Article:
2018-12-26

“For some opioid users, opioid substitution is not an act of faith, it’s an act of courage”

In our practice, we always try to meet the patient where they’re at: this is not a tired cliché for us…we really do. We have the challenge of dealing with young people in the prime of life were it not for a terrible IV heroin problem and a tendency to suddenly reject effective and perfectly reasonable treatments and efforts to help them avoid incredible hardship up to and including death.

It is rare in these times to meet a patient who has not tried buprenorphine, either off the street or prescribed. Fewer have ever tried methadone – mostly due to stigma, lack of access, unwilling or unable to show up every morning to dose. Methadone clinics are also often depressing and in a shady part of town. I hear from some practitioners that they have great success treating patients with buprenorphine and methadone, but then I hear that patients who are not conforming to their practice standards are dismissed from their practice – the definition of selection bias. My point is so many of these folks have tried an effective opioid substitution medication, yet they are not making a commitment to stay on these medications.

It’s easy to say, “they are not properly motivated,” or “they don’t have appropriate access,” or “they are victims of stigma”…all true. But what I also find, and what is often not discussed are the following: many addicted opioid users completely reject the notion of being indefinitely yoked to opioid substitution therapy and many subscribe to the belief that they should be able to “behave” their way out of an opioid addiction without any medical support. In short, they don’t want it and they don’t believe in it. Crossing the threshold into a prolonged course of opioid substitution therapy is a life changing, and life defining event. Arguments by analogy such as opioid substitution for opioid addiction is like insulin for diabetes often fall flat.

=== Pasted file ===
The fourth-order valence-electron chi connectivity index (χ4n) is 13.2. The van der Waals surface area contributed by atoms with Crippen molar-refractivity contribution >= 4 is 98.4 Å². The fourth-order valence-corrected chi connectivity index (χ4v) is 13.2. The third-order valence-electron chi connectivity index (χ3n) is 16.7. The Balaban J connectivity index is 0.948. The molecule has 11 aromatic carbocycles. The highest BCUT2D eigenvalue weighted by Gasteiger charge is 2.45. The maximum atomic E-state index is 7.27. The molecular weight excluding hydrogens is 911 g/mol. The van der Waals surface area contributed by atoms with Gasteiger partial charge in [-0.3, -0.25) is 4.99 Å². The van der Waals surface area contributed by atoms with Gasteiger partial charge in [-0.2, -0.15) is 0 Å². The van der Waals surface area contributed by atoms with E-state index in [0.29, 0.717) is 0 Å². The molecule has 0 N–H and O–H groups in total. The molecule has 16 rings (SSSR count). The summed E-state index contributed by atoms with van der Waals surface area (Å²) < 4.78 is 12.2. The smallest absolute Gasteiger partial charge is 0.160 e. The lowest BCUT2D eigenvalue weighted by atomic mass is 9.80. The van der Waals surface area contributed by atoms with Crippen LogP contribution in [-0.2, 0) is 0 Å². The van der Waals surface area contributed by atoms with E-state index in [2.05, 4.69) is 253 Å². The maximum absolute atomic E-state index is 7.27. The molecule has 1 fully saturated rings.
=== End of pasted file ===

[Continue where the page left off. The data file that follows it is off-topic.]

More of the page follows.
I contend this has less to do with the influence of abstinence-based and 12 Step philosophies and is tied up in rejection of medical science and an almost hard-wired belief in the power of mind and spirit over the body. Abstinence-based philosophies are belief systems that validate these biases and give comfort to those who are trying to behave their way out of their suffering. In truth, some do manage to find success on this path and all are entitled to try.

It’s very difficult for people on opioid substitution to live in two worlds: one supported by belief in a spiritual solution and one on science. Much of what is available to them in the form of recovery support and positive human connection encourages them to engage in beliefs that at their core maintain the final victory over addiction resides in spiritual transformation and not repairing or managing a chronic medical problem. It’s further reinforced by individuals who are living examples of folks who have maintained abstinence from substances for years and are the most compelling story tellers. It’s a constant exercise in cognitive dissonance and, like one of my Catholic school teachers once told me, “you take the good with the bad, and sometimes none of it makes sense.”

There is no question that for some accepting and committing to medical treatment for opioid addiction is an act of courage. It involves three important acts of courage: suppressing mind-body dualism in favor of a holistic “bodymind” paradigm (I am both together); challenging the socially accepted notion that faith is the primary vehicle by which health and well-being can be achieved and possibly being because of it; and accepting that medical science, with all its imperfections, can provide safe and effective means by which you can achieve long term recovery.